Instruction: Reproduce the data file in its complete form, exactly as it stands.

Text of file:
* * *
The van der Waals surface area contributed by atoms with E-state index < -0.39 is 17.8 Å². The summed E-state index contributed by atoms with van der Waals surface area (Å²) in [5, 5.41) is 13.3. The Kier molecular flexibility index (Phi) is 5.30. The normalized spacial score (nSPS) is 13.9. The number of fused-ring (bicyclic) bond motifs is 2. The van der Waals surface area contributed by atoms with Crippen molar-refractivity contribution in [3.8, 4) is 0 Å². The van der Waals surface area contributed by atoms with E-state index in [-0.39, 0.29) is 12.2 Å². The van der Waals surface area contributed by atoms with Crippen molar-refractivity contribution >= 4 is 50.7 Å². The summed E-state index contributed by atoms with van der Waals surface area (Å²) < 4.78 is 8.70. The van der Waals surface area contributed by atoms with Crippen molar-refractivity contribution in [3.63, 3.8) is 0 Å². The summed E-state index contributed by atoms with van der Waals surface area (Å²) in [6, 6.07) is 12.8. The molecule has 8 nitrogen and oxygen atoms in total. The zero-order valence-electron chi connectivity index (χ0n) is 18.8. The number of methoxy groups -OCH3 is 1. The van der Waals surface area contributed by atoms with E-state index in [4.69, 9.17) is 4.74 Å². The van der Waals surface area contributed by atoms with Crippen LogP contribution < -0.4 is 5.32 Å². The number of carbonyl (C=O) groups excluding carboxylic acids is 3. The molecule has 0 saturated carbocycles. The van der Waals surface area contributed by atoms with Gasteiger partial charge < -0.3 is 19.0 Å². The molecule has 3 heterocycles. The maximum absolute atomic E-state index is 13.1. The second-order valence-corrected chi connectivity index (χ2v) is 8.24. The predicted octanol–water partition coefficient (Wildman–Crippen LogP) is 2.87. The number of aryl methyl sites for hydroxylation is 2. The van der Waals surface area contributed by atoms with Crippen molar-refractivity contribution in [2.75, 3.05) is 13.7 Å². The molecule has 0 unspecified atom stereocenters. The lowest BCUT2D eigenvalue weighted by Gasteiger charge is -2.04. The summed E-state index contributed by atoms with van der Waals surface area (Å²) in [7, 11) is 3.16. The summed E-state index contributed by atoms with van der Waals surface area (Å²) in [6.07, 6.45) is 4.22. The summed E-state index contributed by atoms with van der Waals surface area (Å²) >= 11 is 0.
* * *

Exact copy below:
The van der Waals surface area contributed by atoms with E-state index < -0.39 is 17.8 Å². The summed E-state index contributed by atoms with van der Waals surface area (Å²) in [5, 5.41) is 13.3. The Kier molecular flexibility index (Phi) is 5.30. The normalized spacial score (nSPS) is 13.9. The number of fused-ring (bicyclic) bond motifs is 2. The van der Waals surface area contributed by atoms with Crippen molar-refractivity contribution in [3.8, 4) is 0 Å². The van der Waals surface area contributed by atoms with E-state index in [-0.39, 0.29) is 12.2 Å². The van der Waals surface area contributed by atoms with Crippen molar-refractivity contribution >= 4 is 50.7 Å². The summed E-state index contributed by atoms with van der Waals surface area (Å²) < 4.78 is 8.70. The van der Waals surface area contributed by atoms with Crippen molar-refractivity contribution in [3.63, 3.8) is 0 Å². The summed E-state index contributed by atoms with van der Waals surface area (Å²) in [6, 6.07) is 12.8. The molecule has 8 nitrogen and oxygen atoms in total. The zero-order valence-electron chi connectivity index (χ0n) is 18.8. The number of methoxy groups -OCH3 is 1. The van der Waals surface area contributed by atoms with E-state index in [4.69, 9.17) is 4.74 Å². The van der Waals surface area contributed by atoms with Crippen LogP contribution < -0.4 is 5.32 Å². The number of carbonyl (C=O) groups excluding carboxylic acids is 3. The molecule has 0 saturated carbocycles. The van der Waals surface area contributed by atoms with Gasteiger partial charge < -0.3 is 19.0 Å². The molecule has 3 heterocycles. The maximum absolute atomic E-state index is 13.1. The second-order valence-corrected chi connectivity index (χ2v) is 8.24. The predicted octanol–water partition coefficient (Wildman–Crippen LogP) is 2.87. The number of aryl methyl sites for hydroxylation is 2. The van der Waals surface area contributed by atoms with Crippen molar-refractivity contribution in [2.75, 3.05) is 13.7 Å². The molecule has 0 unspecified atom stereocenters. The lowest BCUT2D eigenvalue weighted by Gasteiger charge is -2.04. The summed E-state index contributed by atoms with van der Waals surface area (Å²) in [7, 11) is 3.16. The summed E-state index contributed by atoms with van der Waals surface area (Å²) in [6.07, 6.45) is 4.22. The summed E-state index contributed by atoms with van der Waals surface area (Å²) >= 11 is 0.